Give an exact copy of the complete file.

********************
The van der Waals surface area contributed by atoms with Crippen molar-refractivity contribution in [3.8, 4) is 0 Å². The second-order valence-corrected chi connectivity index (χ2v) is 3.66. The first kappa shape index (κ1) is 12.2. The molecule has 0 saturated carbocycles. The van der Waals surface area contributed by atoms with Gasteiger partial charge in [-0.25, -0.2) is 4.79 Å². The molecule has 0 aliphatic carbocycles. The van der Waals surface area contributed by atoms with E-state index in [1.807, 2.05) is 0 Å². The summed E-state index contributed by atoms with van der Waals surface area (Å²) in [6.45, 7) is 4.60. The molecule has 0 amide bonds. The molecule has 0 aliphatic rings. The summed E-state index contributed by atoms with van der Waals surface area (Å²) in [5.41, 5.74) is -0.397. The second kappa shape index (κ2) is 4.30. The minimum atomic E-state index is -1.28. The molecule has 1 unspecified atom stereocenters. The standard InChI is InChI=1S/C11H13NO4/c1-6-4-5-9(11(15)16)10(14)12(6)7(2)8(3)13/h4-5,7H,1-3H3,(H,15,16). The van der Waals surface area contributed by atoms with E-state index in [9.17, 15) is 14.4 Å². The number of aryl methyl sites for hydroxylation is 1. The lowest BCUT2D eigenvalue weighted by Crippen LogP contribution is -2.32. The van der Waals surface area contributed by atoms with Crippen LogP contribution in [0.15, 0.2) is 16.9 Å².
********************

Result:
The van der Waals surface area contributed by atoms with Crippen molar-refractivity contribution in [3.8, 4) is 0 Å². The second-order valence-corrected chi connectivity index (χ2v) is 3.66. The first kappa shape index (κ1) is 12.2. The molecule has 0 saturated carbocycles. The van der Waals surface area contributed by atoms with Gasteiger partial charge in [-0.25, -0.2) is 4.79 Å². The molecule has 0 aliphatic carbocycles. The van der Waals surface area contributed by atoms with E-state index in [1.807, 2.05) is 0 Å². The summed E-state index contributed by atoms with van der Waals surface area (Å²) in [6.45, 7) is 4.60. The molecule has 0 amide bonds. The molecule has 0 aliphatic rings. The summed E-state index contributed by atoms with van der Waals surface area (Å²) in [5.41, 5.74) is -0.397. The second kappa shape index (κ2) is 4.30. The minimum atomic E-state index is -1.28. The molecule has 1 unspecified atom stereocenters. The standard InChI is InChI=1S/C11H13NO4/c1-6-4-5-9(11(15)16)10(14)12(6)7(2)8(3)13/h4-5,7H,1-3H3,(H,15,16). The van der Waals surface area contributed by atoms with E-state index in [9.17, 15) is 14.4 Å². The number of aryl methyl sites for hydroxylation is 1. The lowest BCUT2D eigenvalue weighted by Crippen LogP contribution is -2.32. The van der Waals surface area contributed by atoms with Crippen LogP contribution in [0.15, 0.2) is 16.9 Å².